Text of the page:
|Publication number||US5057091 A|
|Application number||US 07/387,866|
|Publication date||Oct 15, 1991|
|Filing date||Jul 31, 1989|
|Priority date||Jul 31, 1989|
|Publication number||07387866, 387866, US 5057091 A, US 5057091A, US-A-5057091, US5057091 A, US5057091A|
|Original Assignee||Corpak, Inc.|
|Export Citation||BiBTeX, EndNote, RefMan|
|Patent Citations (11), Referenced by (55), Classifications (7), Legal Events (5)|
|External Links: USPTO, USPTO Assignment, Espacenet|
The present invention generally relates to the field of enteral therapy, and, in particular, to an improved enteral feeding tube to achieve transpyloric passage and, thereby, duodenal intubation.
Enteral therapy is a method of nutritional support achieved typically through pre-pyloric intubation of a nasoenteric feeding tube. Tracheobronchial aspiration, which may lead to esophageal regurgitation, has been recognized as a risk of intragastric or pre-pyloric tube feeding. Post-pyloric intubation of the enteral feeding tube has been identified as a means of reducing the risk of tracheobronchial aspiration and esophageal regurgitation. To effect post-pyloric or duodenal intubation, it is necessary to obtain transpyloric passage of the distal end of the feeding tube. This may be achieved by endoscopy, fluoroscopy or x-ray techniques for uncooperative or comatose patients, or those patients having impaired peristaltic movement within the gastrointestinal tract. Preferably, however, transpyloric passage is most safely achieved by use of peristaltic movement of the stomach walls to cause the distal end of the feeding tube to migrate through the pylorus.
A recent study has suggested that there is no advantage in distally weighted feeding tubes as opposed to unweighted feeding tubes in achieving transpyloric passage and duodenal intubation. Levenson, R. et al., Do Weighted Nasoenteric Feeding Tubes Facilitate Duodenal Intubations?, Journal of Parenteral and Enteral Nutrition, vol. 12, pp. 135-137 (1988). However, not only does this study use an unusually large, and therefore, stiff 10 Fr. tube, it also acknowledges that the effect of various weighted bolus designs on duodenal intubations was not evaluated. It is an object of the present invention to develop a distally weighted feeding tube which maximizes use of peristaltic contractions to obtain a high incidence of successful transpyloric passage.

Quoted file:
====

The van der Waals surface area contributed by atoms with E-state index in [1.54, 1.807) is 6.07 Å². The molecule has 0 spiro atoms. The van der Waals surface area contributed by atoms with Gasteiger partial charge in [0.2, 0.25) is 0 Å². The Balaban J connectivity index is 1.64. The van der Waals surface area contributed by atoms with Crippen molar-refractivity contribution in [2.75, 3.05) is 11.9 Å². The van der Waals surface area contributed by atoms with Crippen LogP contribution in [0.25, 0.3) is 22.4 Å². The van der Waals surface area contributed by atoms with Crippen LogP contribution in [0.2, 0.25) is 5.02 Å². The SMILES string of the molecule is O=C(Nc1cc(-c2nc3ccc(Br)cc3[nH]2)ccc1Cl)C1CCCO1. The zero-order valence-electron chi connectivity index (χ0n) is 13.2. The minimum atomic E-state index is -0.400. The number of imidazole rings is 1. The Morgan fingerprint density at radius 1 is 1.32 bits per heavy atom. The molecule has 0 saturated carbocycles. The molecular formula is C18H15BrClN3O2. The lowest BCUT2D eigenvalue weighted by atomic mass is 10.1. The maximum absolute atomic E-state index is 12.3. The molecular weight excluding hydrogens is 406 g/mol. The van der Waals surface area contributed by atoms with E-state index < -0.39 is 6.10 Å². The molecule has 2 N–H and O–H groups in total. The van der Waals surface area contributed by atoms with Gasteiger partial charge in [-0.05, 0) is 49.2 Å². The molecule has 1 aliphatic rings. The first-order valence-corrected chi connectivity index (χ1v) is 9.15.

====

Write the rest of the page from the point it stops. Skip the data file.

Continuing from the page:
According to the present invention, an enteral feeding tube has been developed which is especially adapted for achieving passive duodenal intubation through use of peristaltic movement of the stomach walls. In all embodiments of the present invention, a bolus is joined to a distal end of an enteral feeding tube by a linking means comprised of a length of flexible material of a diameter smaller than either the bolus or the feeding tube. The feeding tube is inserted through the patient's nasal passages and is guided through the patient's stomach by the use of a stylet. Upon reaching the pylorus after passing through the stomach, intubation is stopped. Preferably, natural peristaltic movements of the stomach walls are utilized to obtain passage of the bolus through the pylorus. Where peristalsis does not occur, such as after gastric surgery, endoscopy or fluoroscopy techniques may be utilized to achieve transpyloric passage.
The bolus and the linking means connecting the bolus to the distal end of the feeding tube are also of such length, diameter and deformability to permit the peristaltic action of the stomach to act upon the bolus and linking means to draw them through the pylorus. Due to the fine diameter and high deformability characteristics of the linking means, it is believed that peristaltic action responds to the bolus in the same manner as a free-floating independent mass. That is, the linking means enhances peristalsis by initiating and permitting contractions to continue behind the bolus to draw the bolus through the pylorus. Continued peristaltic action results in passage of the distal end of the feeding tube into the duodenum through the pylorus, whereby the feeding tube is placed in a position to allow nutritional fluid to flow directly into the duodenum through one or more openings in the distal end of the feeding tube. It is well known in the art that such post-pyloric feeding lessens the incidence of tracheobronchial aspiration and esophageal regurgitation.
In the preferred embodiment of the present invention, the bolus is weighted with a non-toxic mass, and the inside surface of the bolus is coated with a radiopaque material to make the bolus better appear on a fluoroscope or on x-rays. This radiopaque coating results in an improved ability to track the bolus as it is moved through the patient's gastrointestinal tract to more easily determine whether transpyloric passage of the bolus and the feeding tube have been successfully achieved.
In another embodiment of the present invention, the bolus and linking means are both hollow. This permits insertion of a stylet through the feeding tube, linking means and bolus to eliminate any pre-pyloric looping of the bolus and linking means, and allows passage of nutritional fluid into the duodenum through the distal end of the bolus from the feeding tube. This also obviates the need for the distal end of the feeding tube to pass through the pylorus.
Other advantages and aspects of the invention will become apparent upon making reference to the specification, claims, and drawings to follow.
FIG. 1 discloses in a perspective view one embodiment of a distal end bolus for a feeding tube for duodenal intubation;
FIG. 2 discloses a sectional view taken along line 2--2 of FIG. 1;
FIG. 3 discloses in a perspective view another embodiment of the present invention;
FIG. 4 is an illustration depicting one stage of duodenal intubation in which the bolus has achieved transpyloric passage;
FIG. 5 discloses the progressive deformation of the linking means by peristaltic movement of the stomach and pylorus; and,
FIG. 6 discloses in a perspective view a further embodiment of the present invention.